By Dennis Sellers

As you might expect: some say the sky is falling. Shares in Apple Inc. have dipped more than 5% in after-hours trading following the news that Steve Jobs had resigned as CEO from the company and former Chief Operating Office Tim Cook has taken his place. 8:15 pm (Central), Wednesday, AAPL was trading at US$356.47, a loss of $19.71 (-5.24%).

There’s no denying the importance of Jobs to Apple. He’s a true visionary. However, Apple is now in the capable hands of Jobs’ hand-picked team, whom almost certainly shares his vision.

“One of the most important things that Steve Jobs did in Apple 2.0 is rebuilding the culture,” Mike McGuire, analyst at Gartner, told “CNN” ( “But it’s not quite the ‘cult of Steve’ like many believe. He built incredible teams that didn’t quite have free reign, but had plenty of room to innovate. It’s going to be hard work, but Apple will be fine without him.”

What will almost certainly happen now is that it will be less of a one-man show. For example, it’s perceived that design and marketing isn’t Cook’s forte, though it was Apple. But though Cook isn’t the showman that Jobs was, but people who know him call him an “operational genius” who was responsible for crafting Apple’s current supply chain system and helping to transform the company into one of the most efficient electronics manufacturers today,” says the “Wall Street Journal” (

“I spent some time with Tim Cook last week in New York, and walked away from my discussion with him thinking that he was much more in charge at Apple then people think,” Tim Bajarin, president of research firm Creative Strategies, told “MSNBC” ( “He has emerged as a most competent person who could carry Steve Jobs’ vision into the future.”

And let’s not forget: design guru Jonathan Ive is still around. Also, I’d expect to see Phil Schiller, Apple’s vice president of worldwide marketing, have even more input in the area of design and marketing.

And let’s not forget the others on Apple’s deep bench of talent. Scott Forstall, who leads the team responsible for the iPhone’s operating system and other software, Eddie Cue, Apple’s vice president of Internet services. Bob Mansfield, senior vice president of Mac Hardware Engineering. Peter Oppenheimer, senior vice president and chief financial officer. Jeff Williams, senior vice president, operations. And others.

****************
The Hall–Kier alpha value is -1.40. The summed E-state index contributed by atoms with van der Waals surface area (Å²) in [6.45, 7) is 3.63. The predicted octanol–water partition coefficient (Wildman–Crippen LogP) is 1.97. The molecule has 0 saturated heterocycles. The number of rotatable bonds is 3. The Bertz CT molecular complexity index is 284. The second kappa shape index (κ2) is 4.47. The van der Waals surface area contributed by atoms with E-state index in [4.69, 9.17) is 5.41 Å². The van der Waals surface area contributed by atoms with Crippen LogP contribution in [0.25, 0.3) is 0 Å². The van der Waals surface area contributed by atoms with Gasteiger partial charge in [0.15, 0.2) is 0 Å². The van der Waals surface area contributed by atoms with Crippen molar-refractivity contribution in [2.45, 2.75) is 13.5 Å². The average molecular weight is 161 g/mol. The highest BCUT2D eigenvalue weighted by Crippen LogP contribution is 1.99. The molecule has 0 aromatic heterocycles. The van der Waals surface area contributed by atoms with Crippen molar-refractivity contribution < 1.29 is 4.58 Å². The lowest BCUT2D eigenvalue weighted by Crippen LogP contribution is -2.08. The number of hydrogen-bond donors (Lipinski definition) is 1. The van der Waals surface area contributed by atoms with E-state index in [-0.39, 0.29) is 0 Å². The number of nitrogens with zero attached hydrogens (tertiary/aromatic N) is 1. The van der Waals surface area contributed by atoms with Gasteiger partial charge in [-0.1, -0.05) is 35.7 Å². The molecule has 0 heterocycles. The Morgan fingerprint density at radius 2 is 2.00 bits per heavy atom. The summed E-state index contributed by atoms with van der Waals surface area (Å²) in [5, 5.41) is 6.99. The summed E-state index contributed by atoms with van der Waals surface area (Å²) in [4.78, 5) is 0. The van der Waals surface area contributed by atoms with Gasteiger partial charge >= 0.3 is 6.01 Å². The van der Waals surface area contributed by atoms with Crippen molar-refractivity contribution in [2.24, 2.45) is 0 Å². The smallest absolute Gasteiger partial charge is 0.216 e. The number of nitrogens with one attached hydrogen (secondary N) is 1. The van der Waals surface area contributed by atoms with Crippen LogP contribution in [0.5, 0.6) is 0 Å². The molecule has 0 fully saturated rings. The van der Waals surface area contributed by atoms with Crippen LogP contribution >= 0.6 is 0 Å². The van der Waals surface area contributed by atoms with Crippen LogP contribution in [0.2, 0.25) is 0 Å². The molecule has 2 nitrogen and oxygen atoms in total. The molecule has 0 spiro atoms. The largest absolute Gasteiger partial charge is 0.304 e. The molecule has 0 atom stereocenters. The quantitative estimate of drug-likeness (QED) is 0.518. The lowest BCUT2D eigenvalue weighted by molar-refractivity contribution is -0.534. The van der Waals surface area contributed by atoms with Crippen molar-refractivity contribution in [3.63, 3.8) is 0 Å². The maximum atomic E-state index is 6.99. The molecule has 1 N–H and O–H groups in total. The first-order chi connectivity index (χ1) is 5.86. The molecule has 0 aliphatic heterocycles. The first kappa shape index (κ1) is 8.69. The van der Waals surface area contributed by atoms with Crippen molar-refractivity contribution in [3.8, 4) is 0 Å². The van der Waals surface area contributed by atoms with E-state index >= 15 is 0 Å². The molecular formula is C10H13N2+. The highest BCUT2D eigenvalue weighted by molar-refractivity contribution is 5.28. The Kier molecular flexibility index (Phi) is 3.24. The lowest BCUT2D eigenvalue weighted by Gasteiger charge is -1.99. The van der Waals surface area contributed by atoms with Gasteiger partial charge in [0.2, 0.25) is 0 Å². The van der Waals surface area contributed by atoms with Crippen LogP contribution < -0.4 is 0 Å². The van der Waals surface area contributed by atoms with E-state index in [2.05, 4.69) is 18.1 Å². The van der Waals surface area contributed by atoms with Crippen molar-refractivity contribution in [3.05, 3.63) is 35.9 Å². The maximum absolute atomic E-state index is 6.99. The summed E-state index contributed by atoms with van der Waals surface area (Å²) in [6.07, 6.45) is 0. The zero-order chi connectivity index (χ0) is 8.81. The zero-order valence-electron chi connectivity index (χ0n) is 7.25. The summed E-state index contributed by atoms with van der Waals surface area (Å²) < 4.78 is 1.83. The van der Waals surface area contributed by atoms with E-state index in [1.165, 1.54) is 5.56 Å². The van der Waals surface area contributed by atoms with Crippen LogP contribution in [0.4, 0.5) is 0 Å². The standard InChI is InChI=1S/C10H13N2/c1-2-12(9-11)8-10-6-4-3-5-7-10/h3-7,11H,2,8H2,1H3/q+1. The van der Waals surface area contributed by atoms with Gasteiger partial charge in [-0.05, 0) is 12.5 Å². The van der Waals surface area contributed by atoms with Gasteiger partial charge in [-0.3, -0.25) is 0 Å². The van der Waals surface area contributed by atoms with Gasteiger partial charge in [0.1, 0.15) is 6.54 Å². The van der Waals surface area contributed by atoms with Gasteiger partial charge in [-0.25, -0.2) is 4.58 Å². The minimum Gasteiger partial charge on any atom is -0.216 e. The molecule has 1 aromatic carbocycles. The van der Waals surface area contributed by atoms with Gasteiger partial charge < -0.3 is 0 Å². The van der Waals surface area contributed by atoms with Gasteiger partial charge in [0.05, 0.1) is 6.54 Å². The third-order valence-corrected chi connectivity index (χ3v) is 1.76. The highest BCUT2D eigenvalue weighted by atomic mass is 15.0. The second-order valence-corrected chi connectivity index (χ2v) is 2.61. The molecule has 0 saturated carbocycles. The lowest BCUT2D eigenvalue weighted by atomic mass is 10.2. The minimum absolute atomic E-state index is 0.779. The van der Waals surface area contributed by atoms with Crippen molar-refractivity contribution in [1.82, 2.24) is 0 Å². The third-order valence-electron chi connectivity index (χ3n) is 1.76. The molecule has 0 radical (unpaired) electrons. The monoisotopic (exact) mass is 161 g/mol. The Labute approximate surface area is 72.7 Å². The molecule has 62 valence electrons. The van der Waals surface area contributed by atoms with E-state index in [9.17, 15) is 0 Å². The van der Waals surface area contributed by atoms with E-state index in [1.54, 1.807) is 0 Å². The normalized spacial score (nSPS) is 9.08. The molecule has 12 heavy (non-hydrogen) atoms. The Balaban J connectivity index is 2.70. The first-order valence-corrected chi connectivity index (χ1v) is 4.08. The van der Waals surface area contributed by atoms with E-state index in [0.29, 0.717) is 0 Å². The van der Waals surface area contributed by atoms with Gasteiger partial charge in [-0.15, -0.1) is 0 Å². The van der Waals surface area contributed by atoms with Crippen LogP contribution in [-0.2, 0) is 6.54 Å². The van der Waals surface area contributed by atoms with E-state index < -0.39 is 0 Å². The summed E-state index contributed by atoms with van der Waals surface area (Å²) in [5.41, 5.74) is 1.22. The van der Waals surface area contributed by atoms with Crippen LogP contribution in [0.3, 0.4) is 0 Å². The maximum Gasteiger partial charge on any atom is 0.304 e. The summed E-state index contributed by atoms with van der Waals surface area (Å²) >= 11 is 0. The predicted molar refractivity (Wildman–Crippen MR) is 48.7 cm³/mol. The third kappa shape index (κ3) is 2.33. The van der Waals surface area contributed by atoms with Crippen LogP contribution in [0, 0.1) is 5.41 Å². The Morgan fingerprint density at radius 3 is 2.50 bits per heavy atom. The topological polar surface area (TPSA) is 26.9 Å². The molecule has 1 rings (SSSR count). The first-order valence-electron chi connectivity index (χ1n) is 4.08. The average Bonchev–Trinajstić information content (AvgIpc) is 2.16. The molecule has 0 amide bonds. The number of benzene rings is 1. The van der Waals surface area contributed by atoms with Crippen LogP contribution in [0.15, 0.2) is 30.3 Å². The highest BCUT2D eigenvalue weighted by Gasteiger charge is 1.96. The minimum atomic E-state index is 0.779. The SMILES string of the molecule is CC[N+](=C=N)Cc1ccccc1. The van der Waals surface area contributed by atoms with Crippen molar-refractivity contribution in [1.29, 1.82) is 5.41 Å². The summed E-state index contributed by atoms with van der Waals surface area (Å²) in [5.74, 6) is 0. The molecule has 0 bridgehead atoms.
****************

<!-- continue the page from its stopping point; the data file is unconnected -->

As I’ve said in the past, any company that depends upon one man is doomed to eventual failure. Jobs’ stepping down as CEO is the end of one era and the beginning of a new one. Apple has its products and plans mapped out several years in advance. While Jobs has certainly played a role in those plans, it will be interesting to see how Jobs’ hand-picked team will continue his vision while putting their own stamp/s on Apple’s products.

Besides it’s not like Jobs is going away entirely. He is now chairman of the Apple Board of Directors. Art Levinson, chairman of Genentech and Apple board member, says Jobs will “continue to serve Apple with his unique insights, creativity and inspiration.”

Finally, I’d like to reprint an earlier op-ed by Robert Pritchett, who was editor and publisher of “macCompanion” magazine:

“Apple is not ‘Steve Jobs.’ The team he helped put together is Apple. The team that skunk-worked the Mac is Apple (Steve Jobs tried to nix it). WE are Apple. We bought the boxes and evangelized them. We lost careers because we sacrificed for the company to use the best tool for the job wherever we worked and with whomever we worked.

“We got along without Steve Jobs and one of his successors laid the groundwork for the company’s success after he was summarily dismissed. He was nearly tarred and feathered before becoming the Comeback Kid.

“All Steve Jobs did was bring in technology from his blackbox company and killed a lot of promising projects that were hemorrhaging the company.

“A good manager prepares his/her company for the inevitable — loss of him or herself – so it may continue without him or her.

“Apple is in that position. Steve Jobs does not need to be deified.”